I am not directly affiliated with either Mario Marathon or Child’s Play Charity, but I am enough of a regular to the MM team that they routinely torture me with a ceramic pig.
Father’s Day is often characterized by imagery of backyard barbecues, early morning fishing, and two little kids hugging their daddy from either side. Candies, golfing equipment, barcaloungers, and ties that will never, ever be worn to work make for popular gifts. Department stores slap the phrase “#1 Dad” on just about anything that can be imagined, guaranteeing that you can remind your father of his status no matter what his interests are.
I, however, did not engage in any of those things Sunday. I bought my father a card, as I do every year, but that was the extent of our activities for the day. My relationship with my father has always been very… iffy. Between his intimidating, military presence and my meek and people-pleasing childhood outlook, we never really had a strong foundation to start out on. He came off as cold, judgemental, and clearly favoring my brother. I couldn’t make him laugh when I tried to entertain him, but boy did he laugh anytime I was embarrassed. Rather than telling me he loved me, the phrase I heard at the end of every conversation was, “Keep your grades up.” As for video games, I never felt so much disapproval as when I dared to bring games to his house, and he and his wife called my decision to study game design “stupid” two days before my first class. As of an argument over a series of lies he’s been telling for the last four years, my father and I rarely speak anymore.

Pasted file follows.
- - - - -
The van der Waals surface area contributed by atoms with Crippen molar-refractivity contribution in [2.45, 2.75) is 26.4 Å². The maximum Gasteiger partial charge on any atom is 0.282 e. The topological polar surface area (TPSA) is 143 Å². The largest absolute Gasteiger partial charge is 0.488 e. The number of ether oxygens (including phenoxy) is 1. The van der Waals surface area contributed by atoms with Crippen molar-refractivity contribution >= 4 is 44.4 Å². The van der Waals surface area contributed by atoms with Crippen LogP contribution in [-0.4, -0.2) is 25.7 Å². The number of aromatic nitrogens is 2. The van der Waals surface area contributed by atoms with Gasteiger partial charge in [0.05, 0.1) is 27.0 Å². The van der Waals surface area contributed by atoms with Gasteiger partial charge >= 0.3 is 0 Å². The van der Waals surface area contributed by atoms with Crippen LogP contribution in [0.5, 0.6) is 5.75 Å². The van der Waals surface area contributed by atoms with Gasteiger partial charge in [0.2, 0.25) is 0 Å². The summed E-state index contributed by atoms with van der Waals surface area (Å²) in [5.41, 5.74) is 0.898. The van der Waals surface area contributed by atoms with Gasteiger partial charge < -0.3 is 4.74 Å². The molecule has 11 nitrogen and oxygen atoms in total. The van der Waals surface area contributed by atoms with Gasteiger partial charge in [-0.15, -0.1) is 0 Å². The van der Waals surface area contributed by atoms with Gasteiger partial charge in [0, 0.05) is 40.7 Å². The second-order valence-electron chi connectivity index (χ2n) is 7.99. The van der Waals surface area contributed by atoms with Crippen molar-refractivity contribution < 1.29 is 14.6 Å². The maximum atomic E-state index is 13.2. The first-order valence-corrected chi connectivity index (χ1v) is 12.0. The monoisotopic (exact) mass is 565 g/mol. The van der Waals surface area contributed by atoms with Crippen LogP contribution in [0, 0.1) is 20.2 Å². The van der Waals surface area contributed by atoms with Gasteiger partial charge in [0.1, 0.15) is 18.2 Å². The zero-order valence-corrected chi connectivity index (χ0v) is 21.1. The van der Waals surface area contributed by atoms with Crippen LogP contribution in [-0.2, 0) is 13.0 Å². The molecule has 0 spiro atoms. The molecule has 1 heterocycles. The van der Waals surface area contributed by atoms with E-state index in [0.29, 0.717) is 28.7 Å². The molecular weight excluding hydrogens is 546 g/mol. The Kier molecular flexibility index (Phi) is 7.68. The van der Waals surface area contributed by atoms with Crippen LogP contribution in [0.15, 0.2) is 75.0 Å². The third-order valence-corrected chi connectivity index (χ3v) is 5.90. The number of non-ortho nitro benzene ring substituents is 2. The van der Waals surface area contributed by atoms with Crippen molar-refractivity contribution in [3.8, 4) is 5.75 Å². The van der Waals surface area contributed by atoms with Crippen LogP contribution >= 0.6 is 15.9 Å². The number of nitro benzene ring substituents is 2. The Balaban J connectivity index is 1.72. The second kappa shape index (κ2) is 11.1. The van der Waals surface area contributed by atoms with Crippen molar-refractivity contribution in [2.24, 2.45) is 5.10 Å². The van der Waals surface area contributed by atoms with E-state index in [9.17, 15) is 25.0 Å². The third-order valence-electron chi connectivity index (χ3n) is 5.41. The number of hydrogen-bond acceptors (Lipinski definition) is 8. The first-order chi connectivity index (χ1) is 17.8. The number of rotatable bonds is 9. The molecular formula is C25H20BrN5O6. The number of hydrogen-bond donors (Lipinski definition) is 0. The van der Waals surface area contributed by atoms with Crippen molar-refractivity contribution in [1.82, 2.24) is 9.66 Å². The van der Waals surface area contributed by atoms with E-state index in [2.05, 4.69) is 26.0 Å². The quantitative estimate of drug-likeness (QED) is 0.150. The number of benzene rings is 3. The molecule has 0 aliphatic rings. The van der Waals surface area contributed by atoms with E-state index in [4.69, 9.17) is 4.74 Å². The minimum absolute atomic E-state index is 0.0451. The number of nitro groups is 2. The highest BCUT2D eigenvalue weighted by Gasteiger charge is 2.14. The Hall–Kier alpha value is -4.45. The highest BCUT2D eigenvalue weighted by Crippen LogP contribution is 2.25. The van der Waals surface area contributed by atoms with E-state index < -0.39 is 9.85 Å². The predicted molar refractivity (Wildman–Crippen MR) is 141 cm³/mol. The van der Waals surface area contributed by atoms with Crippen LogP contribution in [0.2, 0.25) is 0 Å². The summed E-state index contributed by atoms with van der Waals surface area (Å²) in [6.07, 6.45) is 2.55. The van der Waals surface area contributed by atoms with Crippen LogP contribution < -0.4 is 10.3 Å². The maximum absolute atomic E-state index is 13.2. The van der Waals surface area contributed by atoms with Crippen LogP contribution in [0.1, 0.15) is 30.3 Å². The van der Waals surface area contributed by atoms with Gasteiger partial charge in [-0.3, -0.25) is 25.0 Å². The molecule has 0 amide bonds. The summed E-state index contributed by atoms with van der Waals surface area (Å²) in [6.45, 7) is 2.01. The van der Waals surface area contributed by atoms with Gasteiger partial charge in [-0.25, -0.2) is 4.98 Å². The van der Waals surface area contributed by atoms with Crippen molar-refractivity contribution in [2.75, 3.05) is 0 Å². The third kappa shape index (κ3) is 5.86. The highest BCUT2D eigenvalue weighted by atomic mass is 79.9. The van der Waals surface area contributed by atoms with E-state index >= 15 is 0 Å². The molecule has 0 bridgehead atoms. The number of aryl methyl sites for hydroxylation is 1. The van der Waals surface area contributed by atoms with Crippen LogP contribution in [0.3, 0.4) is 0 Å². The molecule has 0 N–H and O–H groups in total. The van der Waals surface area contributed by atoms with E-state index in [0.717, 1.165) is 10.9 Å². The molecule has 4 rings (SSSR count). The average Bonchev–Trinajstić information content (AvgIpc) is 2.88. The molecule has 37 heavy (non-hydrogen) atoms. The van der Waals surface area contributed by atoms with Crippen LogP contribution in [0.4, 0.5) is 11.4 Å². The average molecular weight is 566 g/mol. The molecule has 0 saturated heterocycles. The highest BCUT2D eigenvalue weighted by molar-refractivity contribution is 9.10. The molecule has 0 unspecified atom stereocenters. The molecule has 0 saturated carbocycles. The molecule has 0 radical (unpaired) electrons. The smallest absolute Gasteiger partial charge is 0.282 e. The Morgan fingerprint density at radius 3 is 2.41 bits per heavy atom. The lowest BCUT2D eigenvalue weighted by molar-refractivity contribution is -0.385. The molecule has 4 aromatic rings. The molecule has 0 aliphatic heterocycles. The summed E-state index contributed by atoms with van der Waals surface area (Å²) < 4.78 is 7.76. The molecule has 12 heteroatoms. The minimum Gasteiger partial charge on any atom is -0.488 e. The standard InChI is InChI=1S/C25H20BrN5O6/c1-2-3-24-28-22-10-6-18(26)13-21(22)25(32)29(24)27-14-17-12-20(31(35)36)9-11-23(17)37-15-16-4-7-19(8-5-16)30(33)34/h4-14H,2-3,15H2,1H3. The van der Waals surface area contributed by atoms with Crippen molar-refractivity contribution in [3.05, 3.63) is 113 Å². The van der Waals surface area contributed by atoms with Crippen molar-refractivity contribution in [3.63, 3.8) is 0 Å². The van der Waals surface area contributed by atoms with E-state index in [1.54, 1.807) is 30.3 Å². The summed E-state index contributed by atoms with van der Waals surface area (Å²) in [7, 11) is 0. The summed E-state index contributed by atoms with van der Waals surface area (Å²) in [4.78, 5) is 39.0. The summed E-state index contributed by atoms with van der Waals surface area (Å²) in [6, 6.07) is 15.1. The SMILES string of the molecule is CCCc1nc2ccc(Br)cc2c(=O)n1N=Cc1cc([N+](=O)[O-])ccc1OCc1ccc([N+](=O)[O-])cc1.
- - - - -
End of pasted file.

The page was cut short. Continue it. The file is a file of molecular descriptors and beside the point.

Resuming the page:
Which is why I chose to spend the holiday with this guy — and learned a few things about myself.
(Warning: Major spoilers ahead.)
Metroid: Zero Mission, released by Nintendo for the GameBoy Advance in 2004, is a title that rarely needs a formal introduction. It retold and revamped the original 1986 NES game by introducing graphics, controls, powers, and storytelling in a manner highly reminiscent of Super Metroid. It payed homage to several games in the series while still managing to stamp its own unique fingerprint on the Metroid canon. Needless to say, the game was a huge hit.
But I’m not here to talk about popularity today. I’m here to talk about bugs.
Yeah, these little shits.